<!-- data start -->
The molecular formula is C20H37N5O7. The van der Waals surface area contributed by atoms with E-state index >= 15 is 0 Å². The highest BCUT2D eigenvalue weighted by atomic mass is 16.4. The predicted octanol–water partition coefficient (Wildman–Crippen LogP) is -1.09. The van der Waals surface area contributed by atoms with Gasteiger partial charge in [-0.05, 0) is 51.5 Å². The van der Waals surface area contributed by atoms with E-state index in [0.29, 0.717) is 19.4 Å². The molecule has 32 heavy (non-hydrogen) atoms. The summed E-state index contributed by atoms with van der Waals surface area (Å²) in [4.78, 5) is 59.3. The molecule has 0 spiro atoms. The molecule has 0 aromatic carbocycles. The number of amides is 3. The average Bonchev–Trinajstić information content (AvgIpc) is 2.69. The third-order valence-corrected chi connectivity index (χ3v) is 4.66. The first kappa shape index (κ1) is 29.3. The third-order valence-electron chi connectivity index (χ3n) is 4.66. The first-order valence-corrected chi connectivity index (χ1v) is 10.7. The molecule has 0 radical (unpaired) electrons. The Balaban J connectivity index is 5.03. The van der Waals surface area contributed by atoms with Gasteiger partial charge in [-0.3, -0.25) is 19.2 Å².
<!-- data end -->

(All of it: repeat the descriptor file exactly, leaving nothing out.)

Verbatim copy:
The molecular formula is C20H37N5O7. The van der Waals surface area contributed by atoms with E-state index >= 15 is 0 Å². The highest BCUT2D eigenvalue weighted by atomic mass is 16.4. The predicted octanol–water partition coefficient (Wildman–Crippen LogP) is -1.09. The van der Waals surface area contributed by atoms with Gasteiger partial charge in [-0.05, 0) is 51.5 Å². The van der Waals surface area contributed by atoms with E-state index in [0.29, 0.717) is 19.4 Å². The molecule has 32 heavy (non-hydrogen) atoms. The summed E-state index contributed by atoms with van der Waals surface area (Å²) in [4.78, 5) is 59.3. The molecule has 0 spiro atoms. The molecule has 0 aromatic carbocycles. The number of amides is 3. The average Bonchev–Trinajstić information content (AvgIpc) is 2.69. The third-order valence-corrected chi connectivity index (χ3v) is 4.66. The first kappa shape index (κ1) is 29.3. The third-order valence-electron chi connectivity index (χ3n) is 4.66. The first-order valence-corrected chi connectivity index (χ1v) is 10.7. The molecule has 0 radical (unpaired) electrons. The Balaban J connectivity index is 5.03. The van der Waals surface area contributed by atoms with Gasteiger partial charge in [-0.3, -0.25) is 19.2 Å².